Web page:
Abstract : NF-κB signaling through both canonical and non-canonical pathways plays a central role in immune responses and inflammation. NF-κB?inducing kinase (NIK) stabilization is a key step in activation of the non-canonical pathway and its dysregulation implicated in various hematologic malignancies. The tumor suppressor, p53, is an established cellular gatekeeper of proliferation. Abnormalities of the TP53 gene have been detected in more than half of all human cancers. While the non-canonical NF-κB and p53 pathways have been explored for several decades, no studies to date have documented potential cross-talk between these two cancer-related mechanisms. Here, we demonstrate that p53 negatively regulates NIK in an miRNA-dependent manner. Overexpression of p53 decreased the levels of NIK, leading to inhibition of the non-canonical NF-κB pathway. Conversely, its knockdown led to increased levels of NIK, IKKα phosphorylation, and p100 processing. Additionally, miR-34b induced by nutlin-3 directly targeted the coding sequences (CDS) of NIK. Treatment with anti-miR-34b-5p augmented NIK levels and subsequent non-canonical NF-κB signaling. Our collective findings support a novel cross-talk mechanism between non-canonical NF-κB and p53.

  • Research ArticleJanuary 31, 2020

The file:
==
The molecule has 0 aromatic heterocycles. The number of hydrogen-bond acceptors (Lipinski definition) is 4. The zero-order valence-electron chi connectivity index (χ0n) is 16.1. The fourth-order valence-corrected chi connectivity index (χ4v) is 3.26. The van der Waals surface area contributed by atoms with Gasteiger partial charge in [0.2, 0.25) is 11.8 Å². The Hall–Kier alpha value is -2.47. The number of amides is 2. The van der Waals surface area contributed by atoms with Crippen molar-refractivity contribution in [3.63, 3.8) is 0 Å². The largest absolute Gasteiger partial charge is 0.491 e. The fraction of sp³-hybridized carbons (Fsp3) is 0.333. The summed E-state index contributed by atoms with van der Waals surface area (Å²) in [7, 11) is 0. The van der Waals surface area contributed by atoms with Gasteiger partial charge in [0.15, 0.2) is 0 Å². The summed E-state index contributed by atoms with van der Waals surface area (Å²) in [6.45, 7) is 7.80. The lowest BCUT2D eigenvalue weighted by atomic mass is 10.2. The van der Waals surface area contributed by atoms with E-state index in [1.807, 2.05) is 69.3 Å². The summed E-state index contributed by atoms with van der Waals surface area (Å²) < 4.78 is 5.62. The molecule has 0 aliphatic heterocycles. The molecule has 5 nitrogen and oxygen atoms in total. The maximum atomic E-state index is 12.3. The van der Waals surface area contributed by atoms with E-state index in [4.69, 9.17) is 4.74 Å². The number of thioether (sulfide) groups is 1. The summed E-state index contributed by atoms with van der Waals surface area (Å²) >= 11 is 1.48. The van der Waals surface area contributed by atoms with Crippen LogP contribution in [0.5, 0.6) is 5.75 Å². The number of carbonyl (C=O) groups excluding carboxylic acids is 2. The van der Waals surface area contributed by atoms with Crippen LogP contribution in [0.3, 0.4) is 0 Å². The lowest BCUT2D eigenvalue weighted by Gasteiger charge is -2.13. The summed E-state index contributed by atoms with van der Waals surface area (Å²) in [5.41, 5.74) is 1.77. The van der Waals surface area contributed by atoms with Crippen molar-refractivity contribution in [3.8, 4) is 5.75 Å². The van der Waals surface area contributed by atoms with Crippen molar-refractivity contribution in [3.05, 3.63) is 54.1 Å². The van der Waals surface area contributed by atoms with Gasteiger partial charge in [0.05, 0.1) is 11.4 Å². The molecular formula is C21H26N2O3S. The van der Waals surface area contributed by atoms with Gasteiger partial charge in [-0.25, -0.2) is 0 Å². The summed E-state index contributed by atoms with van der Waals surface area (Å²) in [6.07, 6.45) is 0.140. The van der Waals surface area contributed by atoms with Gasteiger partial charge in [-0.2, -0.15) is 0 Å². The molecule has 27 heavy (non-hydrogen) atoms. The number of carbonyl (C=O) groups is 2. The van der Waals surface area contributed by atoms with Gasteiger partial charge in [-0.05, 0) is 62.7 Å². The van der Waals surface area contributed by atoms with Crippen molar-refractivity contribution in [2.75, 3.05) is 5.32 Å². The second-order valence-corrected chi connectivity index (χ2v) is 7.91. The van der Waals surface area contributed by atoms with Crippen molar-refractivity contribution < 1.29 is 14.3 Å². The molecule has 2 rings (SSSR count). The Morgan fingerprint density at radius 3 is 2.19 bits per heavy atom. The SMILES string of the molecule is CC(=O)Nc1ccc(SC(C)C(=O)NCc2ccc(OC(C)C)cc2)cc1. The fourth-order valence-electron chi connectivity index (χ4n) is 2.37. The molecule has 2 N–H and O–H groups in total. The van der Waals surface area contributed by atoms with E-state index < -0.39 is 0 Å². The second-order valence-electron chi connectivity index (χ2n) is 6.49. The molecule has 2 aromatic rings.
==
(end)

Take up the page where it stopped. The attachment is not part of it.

0 1142 1038

    Rev-erbα Negatively Regulates Osteoclast and Osteoblast Differentiation through p38 MAPK Signaling Pathway

    Kabsun Kim, Jung Ha Kim, Inyoung Kim, Semun Seong, and Nacksung Kim

    Mol. Cells 2020; 43(1): 34-47

    Abstract : The circadian clock regulates various physiological processes, including bone metabolism. The nuclear receptors Rev-erbs, comprising Rev-erbα and Rev-erbβ, play a key role as transcriptional regulators of the circadian clock. In this study, we demonstrate that Rev-erbs negatively regulate differentiation of osteoclasts and osteoblasts. The knockdown of Rev-erbα in osteoclast precursor cells enhanced receptor activator of nuclear factor-κB ligand (RANKL)-induced osteoclast formation, as well as expression of nuclear factor of activated T cells 1 (NFATc1), osteoclast-associated receptor (OSCAR), and tartrate-resistant acid phosphatase (TRAP). The overexpression of Rev-erbα leads to attenuation of the NFATc1 expression via inhibition of recruitment of c-Fos to the NFATc1 promoter. The overexpression of Rev-erbα in osteoblast precursors attenuated the expression of osteoblast marker genes including Runx2, alkaline phosphatase (ALP), bone sialoprotein (BSP), and osteocalcin (OC). Rev-erbα interfered with the recruitment of Runx2 to the promoter region of the target genes. Conversely, knockdown of Rev-erbα in the osteoblast precursors enhanced the osteoblast differentiation and function. In addition, Rev-erbα negatively regulated osteoclast and osteoblast differentiation by suppressing the p38 MAPK pathway. Furthermore, intraperitoneal administration of GSK4112, a Rev-erb agonist, protects RANKL-induced bone loss via inhibition of osteoclast differentiation in vivo. Taken together, our results demonstrate a molecular mechanism of Rev-erbs in the bone remodeling, and provide a molecular basis for a potential therapeutic target for treatment of bone disease characterized by excessive bone resorption.